How Will You Experience Japan?

The spirit of Japan with Samurai Trip

Whether it’s your first time or your tenth time, Japan is a unique island nation steeped in history and rich in culture. Step away from the lights of Shinjuku, the glamor of Ginza, and the scramble of Shibuya. Explore a different side of Japan with Samurai Trip.

Led by an English-speaking local, Samurai Trip offers the opportunity of a lifetime to step into the world of kendo. Experience a modern martial art evolving from samurai swordsmanship and learn how kendo intricately combines elements of Japanese culture, history, and societal values.

Read about the Samurai Trip kendo experience!

John (USA) and Travis (Australia)

Though initially strangers to one another, John and Travis quickly bonded over the course of their Samurai Trip. Both were first-timers in Japan and neither had been in Japan for more than a couple of days but they were eager to grab a sword and channel their inner samurai!

Tell us about your prior experiences or understanding of kendo, if any.
John: I have some experience with martial arts but I’ve never tried kendo.
Kendo is completely new to me; I just know that it is a traditional martial arts skill in Japanese culture.

samurai trip participants
kendo athlete

Tell us about the highlight of your Samurai Trip.
John: It was all one big adventure, but I think a highlight was learning about kendo’s reliance on speed and actually seeing how lightning fast an offensive move in kendo can be. The focus on speedy attacks mean a six-year old could beat me in kendo – that’s crazy!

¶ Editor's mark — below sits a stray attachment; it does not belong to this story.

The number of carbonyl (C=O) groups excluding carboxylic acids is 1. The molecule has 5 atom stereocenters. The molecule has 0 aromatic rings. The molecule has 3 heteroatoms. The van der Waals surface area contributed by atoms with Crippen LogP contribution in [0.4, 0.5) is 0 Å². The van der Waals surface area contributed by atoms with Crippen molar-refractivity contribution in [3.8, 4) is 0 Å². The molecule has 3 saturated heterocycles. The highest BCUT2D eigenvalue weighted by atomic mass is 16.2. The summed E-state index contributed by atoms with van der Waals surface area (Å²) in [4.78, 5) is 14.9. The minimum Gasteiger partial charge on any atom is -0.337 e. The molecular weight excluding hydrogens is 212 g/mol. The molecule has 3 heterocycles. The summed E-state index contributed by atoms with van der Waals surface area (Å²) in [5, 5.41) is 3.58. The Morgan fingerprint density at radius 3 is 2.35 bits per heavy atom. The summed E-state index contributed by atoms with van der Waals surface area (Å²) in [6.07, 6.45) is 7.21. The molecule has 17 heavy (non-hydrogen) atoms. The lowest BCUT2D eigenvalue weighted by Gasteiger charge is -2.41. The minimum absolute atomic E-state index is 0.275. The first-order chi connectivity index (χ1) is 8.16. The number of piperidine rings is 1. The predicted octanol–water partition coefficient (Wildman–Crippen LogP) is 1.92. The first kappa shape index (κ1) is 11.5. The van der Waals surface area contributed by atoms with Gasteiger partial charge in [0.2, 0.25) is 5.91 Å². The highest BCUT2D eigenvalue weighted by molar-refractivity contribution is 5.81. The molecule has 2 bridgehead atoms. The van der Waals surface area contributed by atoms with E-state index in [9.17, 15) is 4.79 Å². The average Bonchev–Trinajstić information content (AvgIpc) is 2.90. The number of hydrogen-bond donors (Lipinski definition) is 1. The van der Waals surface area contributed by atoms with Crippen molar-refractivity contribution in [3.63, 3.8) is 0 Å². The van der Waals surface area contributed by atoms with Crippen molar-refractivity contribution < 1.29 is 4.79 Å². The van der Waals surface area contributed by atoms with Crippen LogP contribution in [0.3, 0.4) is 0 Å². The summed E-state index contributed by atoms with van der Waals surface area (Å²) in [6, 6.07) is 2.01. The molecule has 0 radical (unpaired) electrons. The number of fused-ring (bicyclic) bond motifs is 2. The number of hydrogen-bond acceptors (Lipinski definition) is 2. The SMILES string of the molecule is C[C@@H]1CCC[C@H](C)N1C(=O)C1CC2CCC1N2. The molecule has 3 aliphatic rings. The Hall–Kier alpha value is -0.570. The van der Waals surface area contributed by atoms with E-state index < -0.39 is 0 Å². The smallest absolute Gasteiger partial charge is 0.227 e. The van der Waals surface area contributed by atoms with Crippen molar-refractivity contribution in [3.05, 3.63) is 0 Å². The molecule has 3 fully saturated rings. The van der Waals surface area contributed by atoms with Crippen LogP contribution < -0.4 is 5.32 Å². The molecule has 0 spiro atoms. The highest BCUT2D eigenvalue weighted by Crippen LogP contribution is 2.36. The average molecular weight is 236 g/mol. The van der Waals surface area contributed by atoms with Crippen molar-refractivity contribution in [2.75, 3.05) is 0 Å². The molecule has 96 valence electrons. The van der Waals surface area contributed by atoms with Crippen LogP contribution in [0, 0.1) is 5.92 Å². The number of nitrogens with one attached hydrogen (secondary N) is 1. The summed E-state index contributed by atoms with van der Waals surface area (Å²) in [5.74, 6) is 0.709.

Travis: The whole experience really. Kendo is clearly more than just a sport and it was interesting to learn the finer details from a kendo master with years of experience. Being able to wear the bogu and hold the shinai was cool.

If your Samurai Trip were to continue, what would you like to spend more time on?
Both: Once we started the one-on-one sessions, the kendo experience took on new dimensions of physicality and mental fatigue! It was a lot of fun to slip into this mindset where you are thinking about cleaner technique, the next move you want to try, or strategizing your attack. We would have enjoyed further one-on-one time fighting to drill in the basics even further.

“…learn the finer details from a kendo master…”

Were there parts of your kendo experience that were unexpected or more challenging from what you thought it would be?
John: I would say Samurai Trip was on par with my expectations – as with all martial arts, I found that kendo must require a lot of training to hone your strategy and techniques. Going up against and trying to keep up with Kenshi’s speed was challenging! Add the vision impairments from the men breaking up your sight and the footwork involved – sometimes, it was difficult just trying to stay upright.
Travis: The gear was not as heavy as I expected but if you were practicing for hours, it might get heavy. Overall, it was comfortable.

The Purpose of Practicing Kendo

(courtesy of the All Japan Kendo Federation)

To mold the mind and body.
To cultivate a vigorous spirit
And through correct and rigid training,
To strive for improvement in the art of Kendo.
To hold in esteem human courtesy and honor.
To associate with others with sincerity.
And to forever pursue the cultivation of oneself.
Thus will one be able:
To love one’s country and society;
To contribute to the development of culture;
And to promote peace and prosperity among all peoples.

Fresh From Shanghai

getting ready for kendo lesson
learning kendo technique